At first I had no idea what to include. The days of labels on everything are gone, I no longer have a big clock face with moveable hands on my refrigerator (not because my daughter is great at time-telling, but because the thing just disintegrated!) And I no longer have plastic links on my cupboard doors--some to keep them shut and others to extend the handle for better gripping... The junior bed and tricky doorknob covers are long gone...
But then I looked around and realized that we have made many adaptations for participation, which I guess does qualify as development. This is a sign to all you young parents. Though the accommodations you make at home may seem like a huge deal when you are looking ahead at them, you will assimilate some of them so thoroughly that you will forget you even made them (or I am having memory issues... nope, it's definitely assimilation!)
Laundry: My daughter is short. This is why we bought a front-loading washer and drier when our old models bit the dust ("Yes Honey, we NEED the new, fancy, more expensive model--it's for Jennn!"). Stepping on and off a step stool to load the washer was inefficient in the extreme and required constant stand-by assist, now I can say "put the dark colors in the washer" and she can.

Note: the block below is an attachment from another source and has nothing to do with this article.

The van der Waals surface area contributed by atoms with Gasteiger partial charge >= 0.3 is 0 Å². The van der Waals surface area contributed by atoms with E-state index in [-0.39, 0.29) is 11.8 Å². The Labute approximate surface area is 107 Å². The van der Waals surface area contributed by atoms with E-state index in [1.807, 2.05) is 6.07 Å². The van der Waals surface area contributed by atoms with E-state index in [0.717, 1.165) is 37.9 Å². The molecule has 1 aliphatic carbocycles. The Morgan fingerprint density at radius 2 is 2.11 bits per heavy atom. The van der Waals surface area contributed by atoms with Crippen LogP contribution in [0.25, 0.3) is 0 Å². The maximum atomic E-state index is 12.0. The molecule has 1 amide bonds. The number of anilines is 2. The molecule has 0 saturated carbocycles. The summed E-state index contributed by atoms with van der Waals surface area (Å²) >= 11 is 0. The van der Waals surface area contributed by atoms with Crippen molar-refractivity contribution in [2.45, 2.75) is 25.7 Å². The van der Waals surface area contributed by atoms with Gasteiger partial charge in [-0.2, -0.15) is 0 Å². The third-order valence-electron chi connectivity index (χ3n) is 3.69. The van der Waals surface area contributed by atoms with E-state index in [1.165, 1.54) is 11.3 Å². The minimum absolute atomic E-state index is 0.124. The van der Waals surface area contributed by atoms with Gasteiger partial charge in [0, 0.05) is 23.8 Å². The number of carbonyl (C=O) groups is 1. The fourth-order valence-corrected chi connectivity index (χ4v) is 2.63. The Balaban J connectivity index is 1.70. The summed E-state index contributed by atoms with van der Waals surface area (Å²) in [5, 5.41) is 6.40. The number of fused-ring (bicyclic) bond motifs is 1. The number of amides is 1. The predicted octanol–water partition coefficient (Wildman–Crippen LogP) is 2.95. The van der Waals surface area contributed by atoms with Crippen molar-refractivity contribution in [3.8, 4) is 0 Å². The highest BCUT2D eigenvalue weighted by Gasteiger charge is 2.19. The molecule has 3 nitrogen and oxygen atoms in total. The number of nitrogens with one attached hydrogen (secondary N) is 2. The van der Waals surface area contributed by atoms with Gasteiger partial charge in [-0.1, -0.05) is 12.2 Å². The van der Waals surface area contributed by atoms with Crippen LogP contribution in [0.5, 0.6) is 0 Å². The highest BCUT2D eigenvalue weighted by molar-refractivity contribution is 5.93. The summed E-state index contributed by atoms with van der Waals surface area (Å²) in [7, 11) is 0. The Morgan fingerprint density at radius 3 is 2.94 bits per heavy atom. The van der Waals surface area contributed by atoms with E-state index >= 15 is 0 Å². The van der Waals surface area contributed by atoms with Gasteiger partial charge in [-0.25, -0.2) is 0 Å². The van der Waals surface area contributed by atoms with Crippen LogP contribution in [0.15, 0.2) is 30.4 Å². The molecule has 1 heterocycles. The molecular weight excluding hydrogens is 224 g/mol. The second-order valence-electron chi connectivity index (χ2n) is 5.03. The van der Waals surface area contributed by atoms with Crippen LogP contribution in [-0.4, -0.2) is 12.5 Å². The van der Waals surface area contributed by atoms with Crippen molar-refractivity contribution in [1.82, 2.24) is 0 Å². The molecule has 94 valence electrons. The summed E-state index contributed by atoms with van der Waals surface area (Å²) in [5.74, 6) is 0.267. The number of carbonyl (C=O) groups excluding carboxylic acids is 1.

Kitchen: Many accommodations here. *We have 2 microwaves--one above the stove and then one on the counter for reachability. *We have contained chopping and cutting systems so cooking can happen without cutting since I just can't get comfortable with knife skills AND we still want to eat! *I used to store things in the lower cupboards so that putting away dishes could be for all my kids, but we don't need to do that any more. *We use pinch clothespins instead of twisties for ease of opening wherever possible. *I have oatmeal and brown sugar cannisters because the packaging was just too challenging, those cannisters were chosen for ease of opening for my daughter... *I also buy the zipper plastic bags with the slider mechanism. My daughter can open the plain ones, but she can't close them reliably.
Posted checklists come and go around our house as needed.
Bath: The 'safe temperature zone' is marked on my shower faucet with crayon.
I can't think of anything else at the moment... but that is because we have assimilated them so well (and don't you forget it! :)
I am the mother of three, wife of one. I am a Partners in Policymaking graduate and a committed disability advocate. I want to catch up on my scrapbooking, learn more about art-journaling, get my house in order, read all the books I have set aside to read and change the world--not necessarily in that order. The opinions in this blog are my own and not those of any of employers.